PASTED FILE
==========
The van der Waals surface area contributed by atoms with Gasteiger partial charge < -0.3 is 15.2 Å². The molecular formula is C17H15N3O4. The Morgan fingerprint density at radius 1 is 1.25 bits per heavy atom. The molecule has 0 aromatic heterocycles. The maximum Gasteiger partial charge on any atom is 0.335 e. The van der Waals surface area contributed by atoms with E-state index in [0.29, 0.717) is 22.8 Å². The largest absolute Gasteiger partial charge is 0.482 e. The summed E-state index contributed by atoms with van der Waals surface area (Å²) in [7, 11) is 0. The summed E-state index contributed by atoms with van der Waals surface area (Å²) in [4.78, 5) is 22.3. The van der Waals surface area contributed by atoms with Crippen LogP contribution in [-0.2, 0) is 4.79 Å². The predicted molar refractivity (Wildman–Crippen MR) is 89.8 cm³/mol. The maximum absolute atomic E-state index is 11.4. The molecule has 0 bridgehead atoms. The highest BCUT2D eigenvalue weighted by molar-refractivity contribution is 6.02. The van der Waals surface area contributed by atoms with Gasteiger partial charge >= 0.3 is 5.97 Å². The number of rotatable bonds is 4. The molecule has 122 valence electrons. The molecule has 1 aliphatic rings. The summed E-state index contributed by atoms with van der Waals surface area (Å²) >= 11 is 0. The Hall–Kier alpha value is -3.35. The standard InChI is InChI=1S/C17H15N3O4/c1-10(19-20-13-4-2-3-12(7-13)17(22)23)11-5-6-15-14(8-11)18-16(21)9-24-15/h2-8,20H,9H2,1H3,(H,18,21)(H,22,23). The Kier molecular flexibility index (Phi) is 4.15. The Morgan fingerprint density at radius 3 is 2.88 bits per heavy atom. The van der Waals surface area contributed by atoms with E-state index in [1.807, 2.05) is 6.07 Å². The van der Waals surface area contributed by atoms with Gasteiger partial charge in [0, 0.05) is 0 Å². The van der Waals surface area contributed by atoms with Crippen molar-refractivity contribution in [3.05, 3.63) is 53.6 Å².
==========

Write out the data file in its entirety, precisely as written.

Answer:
The van der Waals surface area contributed by atoms with Gasteiger partial charge < -0.3 is 15.2 Å². The molecular formula is C17H15N3O4. The Morgan fingerprint density at radius 1 is 1.25 bits per heavy atom. The molecule has 0 aromatic heterocycles. The maximum Gasteiger partial charge on any atom is 0.335 e. The van der Waals surface area contributed by atoms with E-state index in [0.29, 0.717) is 22.8 Å². The largest absolute Gasteiger partial charge is 0.482 e. The summed E-state index contributed by atoms with van der Waals surface area (Å²) in [7, 11) is 0. The summed E-state index contributed by atoms with van der Waals surface area (Å²) in [4.78, 5) is 22.3. The van der Waals surface area contributed by atoms with Crippen LogP contribution in [-0.2, 0) is 4.79 Å². The predicted molar refractivity (Wildman–Crippen MR) is 89.8 cm³/mol. The maximum absolute atomic E-state index is 11.4. The molecule has 0 bridgehead atoms. The highest BCUT2D eigenvalue weighted by molar-refractivity contribution is 6.02. The van der Waals surface area contributed by atoms with Gasteiger partial charge >= 0.3 is 5.97 Å². The number of rotatable bonds is 4. The molecule has 122 valence electrons. The molecule has 1 aliphatic rings. The summed E-state index contributed by atoms with van der Waals surface area (Å²) >= 11 is 0. The Hall–Kier alpha value is -3.35. The standard InChI is InChI=1S/C17H15N3O4/c1-10(19-20-13-4-2-3-12(7-13)17(22)23)11-5-6-15-14(8-11)18-16(21)9-24-15/h2-8,20H,9H2,1H3,(H,18,21)(H,22,23). The Kier molecular flexibility index (Phi) is 4.15. The Morgan fingerprint density at radius 3 is 2.88 bits per heavy atom. The van der Waals surface area contributed by atoms with E-state index in [1.807, 2.05) is 6.07 Å². The van der Waals surface area contributed by atoms with Gasteiger partial charge in [0, 0.05) is 0 Å². The van der Waals surface area contributed by atoms with Crippen molar-refractivity contribution in [3.05, 3.63) is 53.6 Å².